OBITUARY:Mary Waldegrave

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No one who met Mary Waldegrave at any stage of her life would doubt being in the presence of an unusual character. The looks, the limp, the enchanting smile and the ready laughter were striking and rare.

She was born on Christmas Day 1909, the eldest of four daughters of Lt- Col Arthur Grenfell by his second wife, Hilda, daughter of General Sir Neville Lyttelton. She competed easily with the demands of a beautiful mother and of her three sisters, Mrs Patrick Lort-Phillips, Dame Frances Campbell-Preston, and the late Lady Ballantrae. The limp she owed to an attack of poliomyelitis in her teens. She never allowed it to handicap her, though it gave her considerable pain in her last years.

In 1928 she won a history scholarship to Somerville College, Oxford, from St Paul's Girls' School, but disappointed her tutors by cutting short her academic career in order to marry Geoffrey Waldegrave in 1930, six years before he inherited the title of Earl Waldegrave. She gave him five daughters, and in the Second World War, when their house in Somerset was requisitioned for troops, made the difficult decision to take them to Canada. Then she added a son to their family, James, the present Earl, in 1940 and after their return to England, in 1946, a second son, William, the Tory minister. She was happy to end her exile before the war ended, and to return to Chewton, not without ignorant opposition from those who took a different view of what patriotic duty required of a mother of young children in wartime emergency.

The rest of her life was spent at Chewton, the centre of a rich family life and the support of many good causes. But she found time to put her strong intellect and historical training to producing from the Waldegrave archives a history of the family which has unfortunately not found a publisher.

The successes of her husband and family could not spoil Mary: she remained serene and delightful, the confidante, comfort and inspiration of all who came to her. She retained to the end her inimitable sense of humour and her strong Christian faith.

John Stephenson

When Wilmarth Sheldon Lewis, the great Horace Walpole collector, went British country house visiting, his aims were utterly ruthless, writes James Fergusson. He was going, by a playful variety of New England charm, outright cheek and airmail bombardment, to cajole the "private owner" (the most difficult nut, he said, to crack) to part with every item possible connected with his favourite 18th-century author. The Waldegraves at Chewton were an obvious target, and it is to Mary Waldegrave's credit that, unlike so many casual heirs to great collections, she armed herself for the fray by making herself as much of an expert on her husband's family history as "Lefty" Lewis was himself.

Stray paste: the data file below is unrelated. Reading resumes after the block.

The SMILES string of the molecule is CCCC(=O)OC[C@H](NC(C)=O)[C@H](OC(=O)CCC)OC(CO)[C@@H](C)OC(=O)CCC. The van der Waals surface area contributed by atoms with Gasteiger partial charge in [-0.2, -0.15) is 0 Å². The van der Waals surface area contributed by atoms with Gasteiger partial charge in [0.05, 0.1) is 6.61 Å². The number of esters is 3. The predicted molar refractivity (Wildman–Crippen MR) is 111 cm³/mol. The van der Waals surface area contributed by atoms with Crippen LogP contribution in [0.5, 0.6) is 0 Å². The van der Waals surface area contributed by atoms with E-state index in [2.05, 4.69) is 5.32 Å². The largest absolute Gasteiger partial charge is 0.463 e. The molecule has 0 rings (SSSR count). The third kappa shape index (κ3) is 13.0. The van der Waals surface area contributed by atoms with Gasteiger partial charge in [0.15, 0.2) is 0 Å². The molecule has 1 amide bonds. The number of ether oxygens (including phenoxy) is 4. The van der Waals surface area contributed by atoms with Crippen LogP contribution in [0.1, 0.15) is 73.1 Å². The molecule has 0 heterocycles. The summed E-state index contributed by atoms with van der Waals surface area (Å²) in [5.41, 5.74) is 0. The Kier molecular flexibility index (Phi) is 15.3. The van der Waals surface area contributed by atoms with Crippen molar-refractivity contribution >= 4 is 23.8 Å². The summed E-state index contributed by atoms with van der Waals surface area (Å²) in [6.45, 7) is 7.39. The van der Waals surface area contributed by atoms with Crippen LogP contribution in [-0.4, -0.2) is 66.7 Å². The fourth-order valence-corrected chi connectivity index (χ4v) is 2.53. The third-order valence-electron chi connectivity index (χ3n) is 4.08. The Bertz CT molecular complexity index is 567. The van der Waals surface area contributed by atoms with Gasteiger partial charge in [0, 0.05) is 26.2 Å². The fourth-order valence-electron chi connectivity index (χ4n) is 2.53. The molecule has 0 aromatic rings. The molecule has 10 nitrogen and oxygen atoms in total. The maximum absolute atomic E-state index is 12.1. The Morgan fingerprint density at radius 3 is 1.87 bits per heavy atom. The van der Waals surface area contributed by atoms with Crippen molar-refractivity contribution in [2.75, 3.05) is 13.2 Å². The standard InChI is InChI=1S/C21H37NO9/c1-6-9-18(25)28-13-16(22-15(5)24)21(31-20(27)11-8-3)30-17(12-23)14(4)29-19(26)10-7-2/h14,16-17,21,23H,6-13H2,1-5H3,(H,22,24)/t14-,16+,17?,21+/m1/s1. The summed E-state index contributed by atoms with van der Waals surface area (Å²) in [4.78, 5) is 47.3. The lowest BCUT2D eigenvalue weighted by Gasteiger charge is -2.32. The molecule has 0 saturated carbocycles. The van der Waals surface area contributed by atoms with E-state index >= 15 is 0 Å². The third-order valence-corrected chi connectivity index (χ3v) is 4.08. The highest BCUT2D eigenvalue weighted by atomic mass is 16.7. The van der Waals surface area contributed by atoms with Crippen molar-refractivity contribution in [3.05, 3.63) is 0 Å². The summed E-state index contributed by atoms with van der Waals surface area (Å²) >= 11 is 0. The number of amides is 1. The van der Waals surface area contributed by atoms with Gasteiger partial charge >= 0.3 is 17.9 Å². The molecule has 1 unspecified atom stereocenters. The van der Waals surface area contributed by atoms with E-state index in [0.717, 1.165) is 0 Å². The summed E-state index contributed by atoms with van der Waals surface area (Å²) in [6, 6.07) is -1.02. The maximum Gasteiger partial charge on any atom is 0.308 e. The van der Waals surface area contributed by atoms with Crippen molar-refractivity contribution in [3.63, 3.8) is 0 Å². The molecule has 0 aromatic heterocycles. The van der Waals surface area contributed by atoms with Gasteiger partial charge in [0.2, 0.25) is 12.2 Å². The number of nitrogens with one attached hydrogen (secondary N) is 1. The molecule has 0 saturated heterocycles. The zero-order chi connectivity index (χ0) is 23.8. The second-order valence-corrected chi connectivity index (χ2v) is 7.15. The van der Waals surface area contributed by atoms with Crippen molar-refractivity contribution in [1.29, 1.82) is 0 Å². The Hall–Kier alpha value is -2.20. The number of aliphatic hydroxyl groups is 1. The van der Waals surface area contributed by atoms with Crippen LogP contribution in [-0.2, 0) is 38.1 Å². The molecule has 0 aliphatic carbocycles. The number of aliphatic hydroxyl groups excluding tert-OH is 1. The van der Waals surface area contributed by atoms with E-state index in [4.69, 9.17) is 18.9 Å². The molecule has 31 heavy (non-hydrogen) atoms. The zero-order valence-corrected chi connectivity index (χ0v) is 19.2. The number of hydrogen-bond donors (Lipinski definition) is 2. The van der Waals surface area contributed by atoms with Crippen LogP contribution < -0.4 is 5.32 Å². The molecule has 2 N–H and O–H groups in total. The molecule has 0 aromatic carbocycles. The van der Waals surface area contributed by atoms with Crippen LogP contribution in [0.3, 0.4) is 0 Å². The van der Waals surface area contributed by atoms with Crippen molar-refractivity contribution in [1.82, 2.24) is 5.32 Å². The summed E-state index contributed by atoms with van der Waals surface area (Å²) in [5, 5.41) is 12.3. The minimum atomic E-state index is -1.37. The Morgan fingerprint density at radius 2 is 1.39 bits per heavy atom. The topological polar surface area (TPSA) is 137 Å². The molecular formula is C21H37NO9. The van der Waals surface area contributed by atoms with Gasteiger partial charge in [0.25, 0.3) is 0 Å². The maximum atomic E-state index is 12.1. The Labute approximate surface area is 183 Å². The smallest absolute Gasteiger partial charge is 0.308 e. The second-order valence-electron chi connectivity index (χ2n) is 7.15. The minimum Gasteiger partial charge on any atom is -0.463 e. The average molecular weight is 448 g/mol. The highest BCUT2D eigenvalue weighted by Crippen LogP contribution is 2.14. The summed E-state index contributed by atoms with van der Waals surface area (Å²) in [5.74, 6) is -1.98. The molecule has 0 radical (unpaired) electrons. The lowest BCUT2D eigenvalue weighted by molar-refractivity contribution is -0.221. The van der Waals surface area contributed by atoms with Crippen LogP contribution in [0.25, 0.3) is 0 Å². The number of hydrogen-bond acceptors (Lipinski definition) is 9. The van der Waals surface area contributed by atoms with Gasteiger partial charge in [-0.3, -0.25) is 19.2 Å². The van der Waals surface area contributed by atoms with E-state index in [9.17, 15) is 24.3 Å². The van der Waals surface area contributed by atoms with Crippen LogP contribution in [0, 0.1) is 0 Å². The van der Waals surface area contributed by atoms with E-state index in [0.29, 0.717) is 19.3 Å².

She might equally have devoted herself to her own family history - her father was one of nine distinguished Grenfell brothers (cousins of the poet Julian), two of whom, the twins Francis, who won the VC, and Riversdale, were killed in the First World War and memorialised in a book by John Buchan; while her mother's family were the political and cricketing Lytteltons - Mrs John Buchan was a cousin and Mrs W.E. Gladstone her great-great- aunt. But instead she set about organising the Waldegrave archives at Chewton, which go back to pre-Tudor times and the beginnings of the family's tradition of royal and public service, and made the telling of their story an act of devout scholarship.

The most sensational period of the archives, and the one which exercised Lewis, was the hundred years spanning the reigns of the second to the eighth earls and including in Maria Walpole, Horace's favourite niece, and the much- married Frances Braham two notable earlier countesses. On the death of Horace Walpole in 1797, he left Strawberry Hill, his Gothic extravaganza in Twickenham, and its collections to his niece's descendants. In 1842 its contents were largely dispersed in a sale that took over 32 days - 16 days for the library alone.

Lewis was an extraordinary scholar collector. Of the 6,500 titles in Walpole's library, he accounted world-wide for 3,300, and personally acquired 80 per cent of those. He elicited by fair means or foul - including from the Waldegraves, for Geoffrey was a softer touch than Mary - the majority of the surviving manuscripts, and in 1933 set in train the massive Yale Edition of Walpole's correspondence. In an obituary on his death in 1979, Mary Waldegrave affectionately saluted his "banditry", recalling his "menacing" letters from the Thirties in the run-up to the war. "It was soon obvious that Lefty wanted everything we possessed in the way of Walpoliana," she wrote. "Books, prints, pictures, manuscripts, pulls from the Strawberry Hill press, miniatures, snuff boxes (or one particular snuff box), the lot."

They came, eventually, Lefty and his wife Annie Burr, "like merciful dentists", and took two cases of papers, very reluctantly leaving the Waldegraves with all the "paraphernalia"; the Lewis material is now at Yale, while the rest, through Mary Waldegrave's able custodianship, remains - more accessibly for English scholars - with the Waldegrave family.

William Waldegrave contends that if his mother had not settled for the role of wife and materfamilias she would have been a professional historian or academic administrator. Her finished work was never published in her lifetime but he intends that it should now be published, in part as her memorial.

Mary Hermione Grenfell: born London 25 December 1909; married 1930 Geoffrey Waldegrave (succeeded 1936 as 12th Earl Waldegrave, died 1995; two sons, five daughters); died Chewton Mendip, Somerset 13 November 1995.